Ostrom defined certain resources such as clean water, pure air and green landscapes as having “high subtractibility,” which means once they’re used up or contaminated, they are no longer available. Further, she found that the most effective decision-makers are those most affected.
Such a model might suggest that private property rights are the best mechanism for resource use. However, current economic and technological power is such that uninformed or selfish choices can severely impact the health and resilience of an ecosystem.
Development in the Cedar Creek corridor is different from building in a cornfield or urban brown field. The corridor is a significant part of the Fort Wayne metro area’s green space and water supply. In such a place, the action of landowners and government officials has impact far beyond property lines or jurisdictional boundaries; and negative environmental changes may be irreversible during our lifetimes.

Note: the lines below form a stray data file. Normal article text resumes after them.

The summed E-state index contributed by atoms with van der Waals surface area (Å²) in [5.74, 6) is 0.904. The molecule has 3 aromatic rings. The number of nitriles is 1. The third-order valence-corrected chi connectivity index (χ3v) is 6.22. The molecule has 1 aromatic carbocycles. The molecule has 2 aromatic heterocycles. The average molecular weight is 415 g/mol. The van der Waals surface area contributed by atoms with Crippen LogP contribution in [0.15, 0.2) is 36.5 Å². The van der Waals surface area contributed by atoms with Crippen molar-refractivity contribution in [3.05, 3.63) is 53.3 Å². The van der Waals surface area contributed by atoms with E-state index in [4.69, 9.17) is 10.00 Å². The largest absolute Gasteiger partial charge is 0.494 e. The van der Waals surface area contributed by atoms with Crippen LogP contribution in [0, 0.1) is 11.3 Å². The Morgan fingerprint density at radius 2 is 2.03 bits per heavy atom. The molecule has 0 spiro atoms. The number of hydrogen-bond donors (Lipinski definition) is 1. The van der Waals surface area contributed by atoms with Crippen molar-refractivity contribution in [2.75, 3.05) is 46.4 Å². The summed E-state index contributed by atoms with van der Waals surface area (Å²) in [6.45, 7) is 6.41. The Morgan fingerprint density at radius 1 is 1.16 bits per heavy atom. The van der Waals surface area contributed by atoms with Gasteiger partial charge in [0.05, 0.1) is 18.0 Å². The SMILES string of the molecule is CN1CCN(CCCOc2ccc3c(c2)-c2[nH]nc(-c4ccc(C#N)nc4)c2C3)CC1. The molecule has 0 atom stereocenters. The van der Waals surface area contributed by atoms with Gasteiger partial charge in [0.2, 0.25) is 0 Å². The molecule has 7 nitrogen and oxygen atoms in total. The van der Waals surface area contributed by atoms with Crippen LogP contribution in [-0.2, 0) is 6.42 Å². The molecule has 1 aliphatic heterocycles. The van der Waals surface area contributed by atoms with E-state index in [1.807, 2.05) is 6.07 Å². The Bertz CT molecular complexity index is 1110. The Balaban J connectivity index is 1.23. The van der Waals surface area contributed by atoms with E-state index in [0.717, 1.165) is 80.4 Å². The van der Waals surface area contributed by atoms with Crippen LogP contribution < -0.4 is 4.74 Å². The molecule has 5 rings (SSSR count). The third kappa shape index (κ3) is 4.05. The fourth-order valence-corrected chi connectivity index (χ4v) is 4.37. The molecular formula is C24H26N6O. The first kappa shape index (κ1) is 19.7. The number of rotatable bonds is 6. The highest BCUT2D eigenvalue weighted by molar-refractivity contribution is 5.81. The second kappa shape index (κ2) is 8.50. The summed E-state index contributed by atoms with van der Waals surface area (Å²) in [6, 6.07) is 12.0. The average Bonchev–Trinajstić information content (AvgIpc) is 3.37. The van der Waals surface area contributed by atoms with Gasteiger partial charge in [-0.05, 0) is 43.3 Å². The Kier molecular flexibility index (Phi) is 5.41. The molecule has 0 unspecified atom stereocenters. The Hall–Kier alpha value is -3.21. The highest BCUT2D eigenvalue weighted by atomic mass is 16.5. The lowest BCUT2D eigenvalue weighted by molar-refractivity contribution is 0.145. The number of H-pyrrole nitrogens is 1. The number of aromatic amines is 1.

At a recent meeting of the Allen County Commissioners, attorney Tom Niezer suggested, “They just want to block the project. This is the way development has worked in our county for years.”
Such a comment is simplistic and inaccurate. What we see is a citizenry going about the business of speaking prophetic truth to power. Namely, “Allen County’s environmental and economic landscape is in flux. Resources are finite, and our community’s future will be shaped by the creative, strategic decisions made in anticipation of a world in rapid change.”
The developer’s billboard on Coldwater Road proclaims Canyon Cliffs as “Fort Wayne’s most beautiful lots.” That message should also remind us that consumption of highly subtractible community resources is not a good idea, and we do so to our long-term detriment.
This is why the quarter mile of Richey Lane is so significant.